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CSA: Earth Observation Express

September issue

Arctic Sovereignty, Ecosystem and Resources: PM Announces Support for the Canadian Next Generation RADARSAT Satellites

Prime Minister Stephen Harper announced support for the next phase of the RADARSAT Constellation Mission, a system of three advanced remote sensing satellites. The RADARSAT Constellation is a fleet of three state-of-the-art remote-sensing satellites, the successors of the RADARSAT-1 and RADARSAT-2 satellites. They will extend the 15-year archive of RADARSAT images, a rich source of geophysical information of Canada and the world. These images are a critical resource of information documenting environmental changes and human habitation and are of key interest to government and university researchers, scientists, and policy makers. Images supplied by the Constellation will also support the sustainable management, development and use of natural resources, enhance weather monitoring, support the enforcement of fisheries and environmental regulations, secure the safety of navigation in our coastal waters and provide support for disaster management, humanitarian and relief efforts. On August 25, For more information, please visit

International Assistance: Canada’s response to the floods in Pakistan with RADARSAT-2

Heavy monsoon rains, which began on July 21, 2010, affected many regions of Pakistan causing significant flooding and landslides. More than 1,500 people have lost their lives, 4 million are homeless and more than 17 million people have been affected by the floods. Extensive damage to infrastructure and transportation routes has been reported and may hamper the provision of essential services. The Government of Canada will provide up to $33 million to respond to the most urgent needs of flood-affected populations in Pakistan. Canada is monitoring the situation very closely and working with local authorities. RADARSAT-2 images of affected regions were acquired. To view example of flood products derived from RADARSAT imagery to better manage the event, please visit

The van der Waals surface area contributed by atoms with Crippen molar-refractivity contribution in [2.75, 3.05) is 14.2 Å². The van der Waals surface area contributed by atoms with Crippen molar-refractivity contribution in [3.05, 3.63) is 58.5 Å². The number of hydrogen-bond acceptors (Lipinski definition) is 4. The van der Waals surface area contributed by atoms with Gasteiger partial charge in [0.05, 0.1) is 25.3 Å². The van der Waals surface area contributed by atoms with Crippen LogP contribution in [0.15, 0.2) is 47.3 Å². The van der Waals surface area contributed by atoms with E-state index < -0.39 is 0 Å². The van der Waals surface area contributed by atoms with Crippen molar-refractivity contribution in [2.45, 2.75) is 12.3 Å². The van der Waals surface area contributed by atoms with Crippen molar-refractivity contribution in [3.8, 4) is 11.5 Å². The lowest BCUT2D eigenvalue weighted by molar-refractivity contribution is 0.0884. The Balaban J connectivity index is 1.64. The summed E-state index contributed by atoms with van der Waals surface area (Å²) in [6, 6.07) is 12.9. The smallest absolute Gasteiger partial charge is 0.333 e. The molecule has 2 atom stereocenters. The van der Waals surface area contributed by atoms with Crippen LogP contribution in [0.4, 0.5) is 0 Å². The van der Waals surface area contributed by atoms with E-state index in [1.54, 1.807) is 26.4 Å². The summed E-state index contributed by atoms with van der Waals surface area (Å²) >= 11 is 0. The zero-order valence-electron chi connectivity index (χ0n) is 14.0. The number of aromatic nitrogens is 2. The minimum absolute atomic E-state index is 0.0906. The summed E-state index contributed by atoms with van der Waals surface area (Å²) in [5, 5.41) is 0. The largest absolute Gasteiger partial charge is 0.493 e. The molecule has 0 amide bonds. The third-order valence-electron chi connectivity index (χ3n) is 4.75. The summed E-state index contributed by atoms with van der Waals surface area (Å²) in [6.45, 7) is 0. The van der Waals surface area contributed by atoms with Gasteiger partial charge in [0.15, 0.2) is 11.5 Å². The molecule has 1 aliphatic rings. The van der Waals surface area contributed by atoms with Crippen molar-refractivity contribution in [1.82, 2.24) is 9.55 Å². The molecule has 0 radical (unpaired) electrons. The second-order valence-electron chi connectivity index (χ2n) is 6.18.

Canadian Earth Observation Technology: SMOS satellite Used For Tracking The Pakistan Floods

The SMOS (Soil Moisture and Ocean Salinity) satellite, which was launched on 2 November 2009, has been used for monitoring the heavy monsoon rains which hit Pakistan at the end of July. The unique instrument on board of SMOS (an 8m-wide interferometric radiometer) has studied the water content in the soils of the affected area. The acquired data has been processed to make a series of maps showing how the Earth became saturated as a result of the rains. Radar data, in particular, is used to identify the presence and extent of floodwater in cases of floods. In the case of the Pakistan floods, the SMOS team has been particularly encouraged to have got good results out of a mountainous area, a type of terrain from which it is difficult to retrieve soil moisture values from space. Canada is a cooperating member of ESA and contributed to the development of SMOS. Array Systems Computing Inc. (Toronto, Canada) in collaboration with the Expert Support Labs (ESL), ESA and CSA, has successfully developed the SMOS Level 2 Soil Moisture processor. To learn more and to view SMOS soil moisture products of Pakistan, please visit the BBC web site

To learn more about the Canadian Space Agency Government Related Initiatives Program (GRIP) SMOS activities, visit

Arctic Monitoring: Greenland Glacier Gives Birth to Giant Iceberg

Envisat has been observing a rare event in the Arctic since early August – a giant iceberg breaking off the Petermann glacier in North-West Greenland. The Petermann glacier is one of the largest glaciers connecting the Greenland inland ice sheet with the Arctic Ocean. Upon reaching the sea, a number of these large outlet glaciers extend into the water with a floating ‘ice tongue’. An animation was created by combining three Envisat Advanced Synthetic Aperture Radar (ASAR) acquisitions (31 July, 4 August and 7 August 2010) taken over the same area. The breaking of the glacier tongue and the movement of the iceberg can be clearly seen in this sequence. The Canadian Space Agency (CSA) contributed to the development of Envisat. To view the animation, please visit